Eye on the Tropics: And away we go

After a summer of fishing for things to talk about in each week’s Eye on the Tropics, we’re quickly transitioning into peak season now, with a number of things to discuss. Today’s post will explain one system that should bring us some boosted rain chances heading into the weekend or next week, the chance of activity in the Atlantic, and what the pattern change expected over Texas will mean for us in terms of tropical risks.

Tropical outlook in a sentence

Activity should begin to ramp up this weekend and next week with a possible weak system in the Bay of Campeche, followed up by some additional tropical waves in the pipeline across the Atlantic worth watching.

Bay of Campeche & south Texas

This weekend saw tremendously beneficial rains in far south Texas. There may be more coming but who sees them remains a question. A tropical wave located over the southwest Caribbean is expected to move generally northwest over the next few days.

The next tropical wave could develop in the yellow hatched area in the far southwest Gulf heading into the weekend, although it is not expected to directly impact the Houston area. (NOAA)

The National Hurricane Center is giving this about a 20% chance of developing into a depression or storm over the next 2 to 5 days. While a lot of folks will see this and be alarmed, there are reasons to think this system will struggle in terms of organization. For one, while wind shear was low in the Gulf as Invest 98L came crashing ashore on Sunday, wind shear in the western Caribbean and Bay of Campeche is not low. It’s fairly robust, and based on most model data I’ve looked at, some elements of shear are going to persist around this system until it comes ashore. My hope is that this will cap the ceiling on intensity potential.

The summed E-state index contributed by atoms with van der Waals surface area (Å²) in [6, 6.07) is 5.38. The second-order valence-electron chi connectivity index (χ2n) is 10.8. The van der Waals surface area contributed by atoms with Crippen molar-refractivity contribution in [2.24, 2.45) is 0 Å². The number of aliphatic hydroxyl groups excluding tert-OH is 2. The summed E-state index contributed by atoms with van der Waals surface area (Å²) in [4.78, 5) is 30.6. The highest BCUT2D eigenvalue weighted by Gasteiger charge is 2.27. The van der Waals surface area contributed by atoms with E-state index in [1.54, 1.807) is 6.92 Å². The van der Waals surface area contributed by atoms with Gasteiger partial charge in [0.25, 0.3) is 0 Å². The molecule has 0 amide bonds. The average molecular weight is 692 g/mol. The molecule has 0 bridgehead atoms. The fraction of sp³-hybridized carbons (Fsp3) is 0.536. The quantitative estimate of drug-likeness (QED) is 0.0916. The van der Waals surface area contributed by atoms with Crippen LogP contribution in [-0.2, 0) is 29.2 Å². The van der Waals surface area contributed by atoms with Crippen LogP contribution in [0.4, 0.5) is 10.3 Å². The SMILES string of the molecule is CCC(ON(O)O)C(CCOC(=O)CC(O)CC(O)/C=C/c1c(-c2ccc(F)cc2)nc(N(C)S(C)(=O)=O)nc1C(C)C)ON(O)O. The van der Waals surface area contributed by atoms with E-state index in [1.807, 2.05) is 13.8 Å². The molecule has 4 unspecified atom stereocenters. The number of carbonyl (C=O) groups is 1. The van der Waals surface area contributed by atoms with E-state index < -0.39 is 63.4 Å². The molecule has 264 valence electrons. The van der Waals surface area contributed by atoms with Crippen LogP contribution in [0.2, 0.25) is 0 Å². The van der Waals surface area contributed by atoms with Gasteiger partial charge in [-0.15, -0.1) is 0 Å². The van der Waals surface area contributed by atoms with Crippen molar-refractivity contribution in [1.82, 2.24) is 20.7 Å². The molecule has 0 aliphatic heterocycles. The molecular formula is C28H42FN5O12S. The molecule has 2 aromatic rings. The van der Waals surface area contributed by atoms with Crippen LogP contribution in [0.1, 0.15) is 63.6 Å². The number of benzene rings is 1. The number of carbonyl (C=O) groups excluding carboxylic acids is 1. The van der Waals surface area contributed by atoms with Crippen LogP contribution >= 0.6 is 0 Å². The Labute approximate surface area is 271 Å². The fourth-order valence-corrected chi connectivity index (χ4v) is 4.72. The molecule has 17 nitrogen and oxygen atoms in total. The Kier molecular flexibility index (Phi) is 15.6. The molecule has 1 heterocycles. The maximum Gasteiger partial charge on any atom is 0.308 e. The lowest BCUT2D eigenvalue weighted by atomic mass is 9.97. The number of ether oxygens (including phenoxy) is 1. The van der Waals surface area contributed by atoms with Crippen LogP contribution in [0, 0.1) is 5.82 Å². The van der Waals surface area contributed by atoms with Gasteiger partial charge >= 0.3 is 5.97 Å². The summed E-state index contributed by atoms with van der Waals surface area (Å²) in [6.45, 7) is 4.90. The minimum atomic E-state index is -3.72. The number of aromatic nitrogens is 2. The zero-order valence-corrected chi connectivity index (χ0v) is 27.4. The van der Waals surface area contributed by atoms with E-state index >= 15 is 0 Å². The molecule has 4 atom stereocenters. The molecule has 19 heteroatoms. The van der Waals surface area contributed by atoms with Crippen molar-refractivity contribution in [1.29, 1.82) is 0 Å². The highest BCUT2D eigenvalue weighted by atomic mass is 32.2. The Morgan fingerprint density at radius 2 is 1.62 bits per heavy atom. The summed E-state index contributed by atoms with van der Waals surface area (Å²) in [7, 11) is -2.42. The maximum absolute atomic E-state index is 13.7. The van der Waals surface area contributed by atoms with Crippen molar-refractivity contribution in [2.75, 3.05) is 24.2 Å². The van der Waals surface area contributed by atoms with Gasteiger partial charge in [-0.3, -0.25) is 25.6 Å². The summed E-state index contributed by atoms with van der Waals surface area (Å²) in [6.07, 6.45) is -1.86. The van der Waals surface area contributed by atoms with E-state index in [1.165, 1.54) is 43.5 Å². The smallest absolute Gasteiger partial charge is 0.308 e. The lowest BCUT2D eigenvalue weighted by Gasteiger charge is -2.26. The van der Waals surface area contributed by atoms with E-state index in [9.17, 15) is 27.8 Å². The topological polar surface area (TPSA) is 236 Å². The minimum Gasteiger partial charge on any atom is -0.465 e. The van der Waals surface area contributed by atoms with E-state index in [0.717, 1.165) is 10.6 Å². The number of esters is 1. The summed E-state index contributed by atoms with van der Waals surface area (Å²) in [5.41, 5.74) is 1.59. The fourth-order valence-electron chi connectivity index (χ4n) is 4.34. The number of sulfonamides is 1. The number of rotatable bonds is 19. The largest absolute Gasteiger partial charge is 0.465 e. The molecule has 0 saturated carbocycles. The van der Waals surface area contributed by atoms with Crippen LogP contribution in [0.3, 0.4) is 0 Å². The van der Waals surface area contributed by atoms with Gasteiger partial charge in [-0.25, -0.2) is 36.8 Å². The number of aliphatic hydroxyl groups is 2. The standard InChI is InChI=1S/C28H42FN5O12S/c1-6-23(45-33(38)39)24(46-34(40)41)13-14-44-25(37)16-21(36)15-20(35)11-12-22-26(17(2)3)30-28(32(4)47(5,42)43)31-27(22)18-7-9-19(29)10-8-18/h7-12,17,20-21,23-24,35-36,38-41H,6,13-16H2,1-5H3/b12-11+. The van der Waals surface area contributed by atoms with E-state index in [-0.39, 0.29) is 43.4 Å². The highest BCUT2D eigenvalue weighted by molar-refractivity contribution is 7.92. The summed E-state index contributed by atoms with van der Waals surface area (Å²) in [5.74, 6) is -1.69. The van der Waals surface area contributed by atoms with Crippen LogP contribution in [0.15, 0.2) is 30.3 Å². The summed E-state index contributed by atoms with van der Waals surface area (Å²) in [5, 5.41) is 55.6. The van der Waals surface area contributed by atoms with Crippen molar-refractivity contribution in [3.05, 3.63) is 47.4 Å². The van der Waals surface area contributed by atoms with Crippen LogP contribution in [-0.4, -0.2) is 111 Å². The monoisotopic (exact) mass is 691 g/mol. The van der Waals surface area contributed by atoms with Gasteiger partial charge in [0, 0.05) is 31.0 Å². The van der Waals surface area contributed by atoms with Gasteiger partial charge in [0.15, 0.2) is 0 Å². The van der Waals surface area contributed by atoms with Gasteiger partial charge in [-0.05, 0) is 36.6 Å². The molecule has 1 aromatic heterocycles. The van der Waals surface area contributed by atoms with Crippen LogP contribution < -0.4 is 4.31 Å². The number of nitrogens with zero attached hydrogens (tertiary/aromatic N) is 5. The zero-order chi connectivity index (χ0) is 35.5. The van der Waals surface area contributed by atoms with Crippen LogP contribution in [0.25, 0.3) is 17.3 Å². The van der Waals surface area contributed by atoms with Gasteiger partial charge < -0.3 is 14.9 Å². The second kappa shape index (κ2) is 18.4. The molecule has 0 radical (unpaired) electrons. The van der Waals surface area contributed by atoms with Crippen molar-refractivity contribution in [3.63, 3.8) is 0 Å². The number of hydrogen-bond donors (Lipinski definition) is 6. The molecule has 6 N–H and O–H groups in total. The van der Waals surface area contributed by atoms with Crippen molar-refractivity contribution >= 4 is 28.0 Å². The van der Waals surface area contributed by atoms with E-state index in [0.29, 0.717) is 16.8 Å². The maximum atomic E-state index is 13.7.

The other reason not to really worry is that the pattern is going to likely keep it from coming up the Texas coast. It will track toward northern Mexico or the Rio Grande Valley as a disorganized tropical low, depression, or low-end storm. No credible modeling shows anything worse than that right now.

Rainfall will depend on exactly how the tropical wave organizes, if at all, but as it combines with a stalled front north of Houston, heavy rain is possible in much of North Texas into Arkansas and Louisiana (Pivotal Weather)

While South Texas saw a heck of a lot of rain from Invest 98L, where the rain falls this time around will be a little trickier to project. If the system can organize some, heavier rain is possible again in South Texas, while scattered storms would impact the Houston area at times. If the system remains rather disorganized, it’s possible that South Texas will see limited rain, but the bulk of the moisture coming from this wave will end up entrained in a cold front stalled over north Texas, bringing heavier rain to the Panhandle, DFW area, and into northern Louisiana and Arkansas. In that case, again Houston would see just scattered storms.